Today's review is of "Contemporary Cables" by Jody Long, a soft cover pattern book published by Dover Publications, Inc.  I quite like this one!

This 128 page pattern book is laid out beautifully with large, clear photos that show the details of the 21 knitted articles very well. There are patterns for 9 pullovers, 4 cardigans, a vest, a large wrap, (I'd call that one a lap robe or afghan myself), 2 shrugs, a hat, a scarf, and mittens. They are all nice cabled designs that I'd be happy to knit. The one I'm most likely to knit for myself is the "Grandfather Cardigan". It looks like just the kind of comfy, over-sized sweater I like to wear when I'm feeling chilled.

All of the sweater patterns come in a good range of sizes typically fitting a chest size from 32 to 46" (81.5 - 117cm) with some going as large as to fit a 54" bust. 

Having just received the book I haven't yet knitted any of the patterns, but the format looks good with large, easy to read charts, written instructions, and schematics included.

If I wasn't overwhelmed with the number of fibre arts projects I already have on the go I'd start in on knitting that "Grandfather Cardigan" right now! This is one book that I'll be hanging on to!

Sunday, October 01, 2017

Quietly Busy

I haven't written a lot lately, a blogger's version of writer's block I guess, since I have been plenty busy crafting!

1st place, WIP (unfinished item with essay on excuses for it being incomplete). View the photo full size and you can read the essay.

I've been spending a good chunk of my available crafting time working on a cross-stitch, pictured above, that I entered in the "WIP with essay" category of the fall exhibition. I started it 23 years ago! If you want to read the essay about why it was abandoned click on the picture and it should take you through to Flickr where it can be viewed larger.

I got a blue ribbon for the project at that unfinished stage. Lets see how I do next year with it finished!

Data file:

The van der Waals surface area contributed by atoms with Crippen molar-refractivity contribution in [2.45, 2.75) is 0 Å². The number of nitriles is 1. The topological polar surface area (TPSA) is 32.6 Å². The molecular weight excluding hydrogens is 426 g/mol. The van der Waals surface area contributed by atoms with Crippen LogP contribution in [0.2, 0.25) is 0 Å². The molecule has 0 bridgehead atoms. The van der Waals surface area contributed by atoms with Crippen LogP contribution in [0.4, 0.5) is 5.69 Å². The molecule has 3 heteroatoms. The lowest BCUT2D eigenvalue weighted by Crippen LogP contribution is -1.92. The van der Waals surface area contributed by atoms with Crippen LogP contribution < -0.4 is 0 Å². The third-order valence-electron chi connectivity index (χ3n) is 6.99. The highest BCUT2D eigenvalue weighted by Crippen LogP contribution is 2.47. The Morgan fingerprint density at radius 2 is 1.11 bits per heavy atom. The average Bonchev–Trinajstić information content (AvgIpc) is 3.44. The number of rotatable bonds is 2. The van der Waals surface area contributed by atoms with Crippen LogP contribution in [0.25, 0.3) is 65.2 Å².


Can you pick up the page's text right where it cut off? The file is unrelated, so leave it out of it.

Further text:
I work on this project for about an hour each morning while I have my coffee. It's slow going but very gradually all those mornings are adding up.

The rumpled view above is how far I had come by September 13th. Since then I "climbed" that tree on the left all the way to the top of the pattern and I'm now filling in the back stitches that will bring detail to the cluster of trees before moving on. 

October 1, 2017

I use an adjustable music stand and a magnetic knitting chart holder to keep my chart right next to my chair where I can see it and cross off the stitches I have done.

My system for organizing cross-stitch threads.

The stand has a ledge that is just deep enough to hold my embroidery scissors, a pencil, and a magnetic "needle nanny".

Needle Nanny

All my threads for the project are sorted in numerical order and held on a large binder ring which is hung on the side of the stand. It's a homemade thread wrangling system I came up with decades ago. I think it makes way more sense, and is easier to use, than the "bobbins" I've seen available commercially. Fortunately I taught the system to my mother as well. She loved it and used it for years. When I inherited her thread collection it was already presorted using this method. When I see her hand writing on the cards it gives me a nostalgic feeling just like her handwriting on old recipe cards does.

Here's a little video clip with an explanation of how easily the system works. No need to unwrap the threads or anything and you can pull out one single ply at a time without tangles!


Sunday, September 10, 2017

Misty Morning

Living here in paradise, if we're up before dawn

and out on Cultus Lake by 8 AM, 

we are able to enjoy a quiet hour or so on the lake

before those with noisy power boats and jet skis disturb the peace.

A beautiful way to start the day!

Monday, August 21, 2017

Dappled Eclipse Shadows

During the eclipse this morning I was going about business as usual, which means taking my son's dog Kona for a long walk.

Eclipse Shadows

I didn't expect to see much of a change in the light. It seemed logical to me that sunlight would spill out all around the moon and still illuminate the atmosphere much like when a cloud passes in front of the sun. I was right. The slight decrease in the brightness of the day wasn't all that impressive.

I DID however notice that the shadows under all the trees looked really weird. All the light shinning through the trees made crescent shaped dappling during the height of the eclipse. I guess it worked much like a home made pin hole camera as suggested by NASA.

More eclipse shadows.